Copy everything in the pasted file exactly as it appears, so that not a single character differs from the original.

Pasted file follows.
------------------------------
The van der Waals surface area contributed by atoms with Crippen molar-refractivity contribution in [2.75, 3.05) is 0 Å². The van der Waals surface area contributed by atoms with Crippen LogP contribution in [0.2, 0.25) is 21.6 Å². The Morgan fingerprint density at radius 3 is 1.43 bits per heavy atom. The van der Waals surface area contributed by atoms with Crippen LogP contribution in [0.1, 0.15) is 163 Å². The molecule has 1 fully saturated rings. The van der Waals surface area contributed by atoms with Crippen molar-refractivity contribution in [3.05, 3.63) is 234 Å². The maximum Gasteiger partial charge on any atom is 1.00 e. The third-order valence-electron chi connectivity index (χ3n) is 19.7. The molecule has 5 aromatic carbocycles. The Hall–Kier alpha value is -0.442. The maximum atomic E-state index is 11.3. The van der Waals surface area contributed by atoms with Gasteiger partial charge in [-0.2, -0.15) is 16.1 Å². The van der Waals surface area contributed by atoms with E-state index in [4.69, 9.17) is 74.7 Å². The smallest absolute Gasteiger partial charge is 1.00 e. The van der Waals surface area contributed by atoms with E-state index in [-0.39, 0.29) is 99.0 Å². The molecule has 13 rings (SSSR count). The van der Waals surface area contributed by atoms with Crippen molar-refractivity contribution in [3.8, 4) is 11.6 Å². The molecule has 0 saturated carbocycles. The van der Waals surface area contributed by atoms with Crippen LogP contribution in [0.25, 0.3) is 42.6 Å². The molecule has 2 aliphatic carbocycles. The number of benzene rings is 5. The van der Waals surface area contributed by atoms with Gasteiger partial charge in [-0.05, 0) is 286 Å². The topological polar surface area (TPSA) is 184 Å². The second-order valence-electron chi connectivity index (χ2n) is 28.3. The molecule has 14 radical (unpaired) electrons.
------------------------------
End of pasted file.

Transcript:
The van der Waals surface area contributed by atoms with Crippen molar-refractivity contribution in [2.75, 3.05) is 0 Å². The van der Waals surface area contributed by atoms with Crippen LogP contribution in [0.2, 0.25) is 21.6 Å². The Morgan fingerprint density at radius 3 is 1.43 bits per heavy atom. The van der Waals surface area contributed by atoms with Crippen LogP contribution in [0.1, 0.15) is 163 Å². The molecule has 1 fully saturated rings. The van der Waals surface area contributed by atoms with Crippen molar-refractivity contribution in [3.05, 3.63) is 234 Å². The maximum Gasteiger partial charge on any atom is 1.00 e. The third-order valence-electron chi connectivity index (χ3n) is 19.7. The molecule has 5 aromatic carbocycles. The Hall–Kier alpha value is -0.442. The maximum atomic E-state index is 11.3. The van der Waals surface area contributed by atoms with Gasteiger partial charge in [-0.2, -0.15) is 16.1 Å². The van der Waals surface area contributed by atoms with E-state index in [4.69, 9.17) is 74.7 Å². The smallest absolute Gasteiger partial charge is 1.00 e. The van der Waals surface area contributed by atoms with E-state index in [-0.39, 0.29) is 99.0 Å². The molecule has 13 rings (SSSR count). The van der Waals surface area contributed by atoms with Crippen molar-refractivity contribution in [3.8, 4) is 11.6 Å². The molecule has 0 saturated carbocycles. The van der Waals surface area contributed by atoms with Crippen LogP contribution in [0.25, 0.3) is 42.6 Å². The molecule has 2 aliphatic carbocycles. The number of benzene rings is 5. The van der Waals surface area contributed by atoms with Gasteiger partial charge in [-0.05, 0) is 286 Å². The topological polar surface area (TPSA) is 184 Å². The second-order valence-electron chi connectivity index (χ2n) is 28.3. The molecule has 14 radical (unpaired) electrons.